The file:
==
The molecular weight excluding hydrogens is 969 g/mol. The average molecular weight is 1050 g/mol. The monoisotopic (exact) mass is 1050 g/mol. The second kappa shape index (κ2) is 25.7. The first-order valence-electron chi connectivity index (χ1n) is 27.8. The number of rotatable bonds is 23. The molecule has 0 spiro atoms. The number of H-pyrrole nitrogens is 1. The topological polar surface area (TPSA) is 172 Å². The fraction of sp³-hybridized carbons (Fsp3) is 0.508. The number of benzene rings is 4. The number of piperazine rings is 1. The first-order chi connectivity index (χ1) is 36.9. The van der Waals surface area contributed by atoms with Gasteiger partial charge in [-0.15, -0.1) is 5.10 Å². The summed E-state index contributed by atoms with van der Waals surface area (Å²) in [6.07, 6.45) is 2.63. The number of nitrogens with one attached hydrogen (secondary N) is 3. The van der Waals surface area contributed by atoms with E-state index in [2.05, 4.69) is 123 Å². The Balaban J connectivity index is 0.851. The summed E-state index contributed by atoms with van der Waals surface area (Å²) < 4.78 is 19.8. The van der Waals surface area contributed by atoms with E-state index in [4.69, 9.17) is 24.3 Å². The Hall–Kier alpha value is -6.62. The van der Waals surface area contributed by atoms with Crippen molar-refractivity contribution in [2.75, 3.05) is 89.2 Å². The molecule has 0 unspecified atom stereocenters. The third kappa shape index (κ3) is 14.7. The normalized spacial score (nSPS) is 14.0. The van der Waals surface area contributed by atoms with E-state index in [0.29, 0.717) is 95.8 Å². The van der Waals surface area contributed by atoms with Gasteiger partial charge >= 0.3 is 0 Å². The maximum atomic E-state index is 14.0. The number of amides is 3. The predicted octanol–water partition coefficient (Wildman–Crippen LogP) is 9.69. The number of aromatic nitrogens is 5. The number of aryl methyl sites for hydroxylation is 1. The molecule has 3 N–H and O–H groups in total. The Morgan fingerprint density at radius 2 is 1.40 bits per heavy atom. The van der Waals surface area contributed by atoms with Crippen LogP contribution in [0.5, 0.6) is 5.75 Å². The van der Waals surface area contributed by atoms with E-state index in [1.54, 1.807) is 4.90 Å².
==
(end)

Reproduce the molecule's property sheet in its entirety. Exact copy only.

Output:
The molecular weight excluding hydrogens is 969 g/mol. The average molecular weight is 1050 g/mol. The monoisotopic (exact) mass is 1050 g/mol. The second kappa shape index (κ2) is 25.7. The first-order valence-electron chi connectivity index (χ1n) is 27.8. The number of rotatable bonds is 23. The molecule has 0 spiro atoms. The number of H-pyrrole nitrogens is 1. The topological polar surface area (TPSA) is 172 Å². The fraction of sp³-hybridized carbons (Fsp3) is 0.508. The number of benzene rings is 4. The number of piperazine rings is 1. The first-order chi connectivity index (χ1) is 36.9. The van der Waals surface area contributed by atoms with Gasteiger partial charge in [-0.15, -0.1) is 5.10 Å². The summed E-state index contributed by atoms with van der Waals surface area (Å²) in [6.07, 6.45) is 2.63. The number of nitrogens with one attached hydrogen (secondary N) is 3. The van der Waals surface area contributed by atoms with E-state index in [2.05, 4.69) is 123 Å². The Balaban J connectivity index is 0.851. The summed E-state index contributed by atoms with van der Waals surface area (Å²) < 4.78 is 19.8. The van der Waals surface area contributed by atoms with E-state index in [4.69, 9.17) is 24.3 Å². The Hall–Kier alpha value is -6.62. The van der Waals surface area contributed by atoms with Crippen molar-refractivity contribution in [2.75, 3.05) is 89.2 Å². The molecule has 0 unspecified atom stereocenters. The third kappa shape index (κ3) is 14.7. The normalized spacial score (nSPS) is 14.0. The van der Waals surface area contributed by atoms with E-state index in [0.29, 0.717) is 95.8 Å². The van der Waals surface area contributed by atoms with Gasteiger partial charge >= 0.3 is 0 Å². The maximum atomic E-state index is 14.0. The number of amides is 3. The predicted octanol–water partition coefficient (Wildman–Crippen LogP) is 9.69. The number of aromatic nitrogens is 5. The number of aryl methyl sites for hydroxylation is 1. The molecule has 3 N–H and O–H groups in total. The Morgan fingerprint density at radius 2 is 1.40 bits per heavy atom. The van der Waals surface area contributed by atoms with Crippen LogP contribution in [0.5, 0.6) is 5.75 Å². The van der Waals surface area contributed by atoms with E-state index in [1.54, 1.807) is 4.90 Å².